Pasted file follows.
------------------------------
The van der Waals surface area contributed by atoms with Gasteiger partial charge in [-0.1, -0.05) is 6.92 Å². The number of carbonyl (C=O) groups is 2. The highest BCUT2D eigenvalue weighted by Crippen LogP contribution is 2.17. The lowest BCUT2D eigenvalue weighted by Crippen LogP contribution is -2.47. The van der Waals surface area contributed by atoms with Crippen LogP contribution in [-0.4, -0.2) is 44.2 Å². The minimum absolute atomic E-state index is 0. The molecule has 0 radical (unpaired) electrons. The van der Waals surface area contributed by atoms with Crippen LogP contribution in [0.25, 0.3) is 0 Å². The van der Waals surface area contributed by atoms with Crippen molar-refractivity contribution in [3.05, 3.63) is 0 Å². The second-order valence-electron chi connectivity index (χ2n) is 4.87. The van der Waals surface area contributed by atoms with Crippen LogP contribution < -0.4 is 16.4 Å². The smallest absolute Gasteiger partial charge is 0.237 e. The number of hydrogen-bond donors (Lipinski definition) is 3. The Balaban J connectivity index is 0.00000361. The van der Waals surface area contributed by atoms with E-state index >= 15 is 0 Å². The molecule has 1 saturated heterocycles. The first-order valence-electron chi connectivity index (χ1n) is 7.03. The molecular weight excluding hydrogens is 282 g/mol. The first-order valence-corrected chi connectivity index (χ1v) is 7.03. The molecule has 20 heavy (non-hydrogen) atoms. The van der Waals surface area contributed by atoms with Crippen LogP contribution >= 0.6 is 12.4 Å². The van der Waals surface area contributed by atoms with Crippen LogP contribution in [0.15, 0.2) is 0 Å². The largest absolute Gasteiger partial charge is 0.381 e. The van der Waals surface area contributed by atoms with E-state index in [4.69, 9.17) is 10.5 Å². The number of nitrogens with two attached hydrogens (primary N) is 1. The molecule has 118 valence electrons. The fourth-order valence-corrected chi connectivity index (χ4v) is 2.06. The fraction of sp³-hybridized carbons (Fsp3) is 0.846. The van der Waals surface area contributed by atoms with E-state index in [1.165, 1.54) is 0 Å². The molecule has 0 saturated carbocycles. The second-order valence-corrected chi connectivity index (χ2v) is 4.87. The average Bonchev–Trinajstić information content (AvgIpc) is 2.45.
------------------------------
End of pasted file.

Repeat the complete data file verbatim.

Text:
The van der Waals surface area contributed by atoms with Gasteiger partial charge in [-0.1, -0.05) is 6.92 Å². The number of carbonyl (C=O) groups is 2. The highest BCUT2D eigenvalue weighted by Crippen LogP contribution is 2.17. The lowest BCUT2D eigenvalue weighted by Crippen LogP contribution is -2.47. The van der Waals surface area contributed by atoms with Crippen LogP contribution in [-0.4, -0.2) is 44.2 Å². The minimum absolute atomic E-state index is 0. The molecule has 0 radical (unpaired) electrons. The van der Waals surface area contributed by atoms with Crippen LogP contribution in [0.25, 0.3) is 0 Å². The van der Waals surface area contributed by atoms with Crippen molar-refractivity contribution in [3.05, 3.63) is 0 Å². The second-order valence-electron chi connectivity index (χ2n) is 4.87. The van der Waals surface area contributed by atoms with Crippen LogP contribution < -0.4 is 16.4 Å². The smallest absolute Gasteiger partial charge is 0.237 e. The number of hydrogen-bond donors (Lipinski definition) is 3. The Balaban J connectivity index is 0.00000361. The van der Waals surface area contributed by atoms with E-state index >= 15 is 0 Å². The molecule has 1 saturated heterocycles. The first-order valence-electron chi connectivity index (χ1n) is 7.03. The molecular weight excluding hydrogens is 282 g/mol. The first-order valence-corrected chi connectivity index (χ1v) is 7.03. The molecule has 20 heavy (non-hydrogen) atoms. The van der Waals surface area contributed by atoms with Crippen LogP contribution >= 0.6 is 12.4 Å². The van der Waals surface area contributed by atoms with Crippen LogP contribution in [0.15, 0.2) is 0 Å². The largest absolute Gasteiger partial charge is 0.381 e. The van der Waals surface area contributed by atoms with E-state index in [4.69, 9.17) is 10.5 Å². The number of nitrogens with two attached hydrogens (primary N) is 1. The molecule has 118 valence electrons. The fourth-order valence-corrected chi connectivity index (χ4v) is 2.06. The fraction of sp³-hybridized carbons (Fsp3) is 0.846. The van der Waals surface area contributed by atoms with E-state index in [1.165, 1.54) is 0 Å². The molecule has 0 saturated carbocycles. The second-order valence-corrected chi connectivity index (χ2v) is 4.87. The average Bonchev–Trinajstić information content (AvgIpc) is 2.45.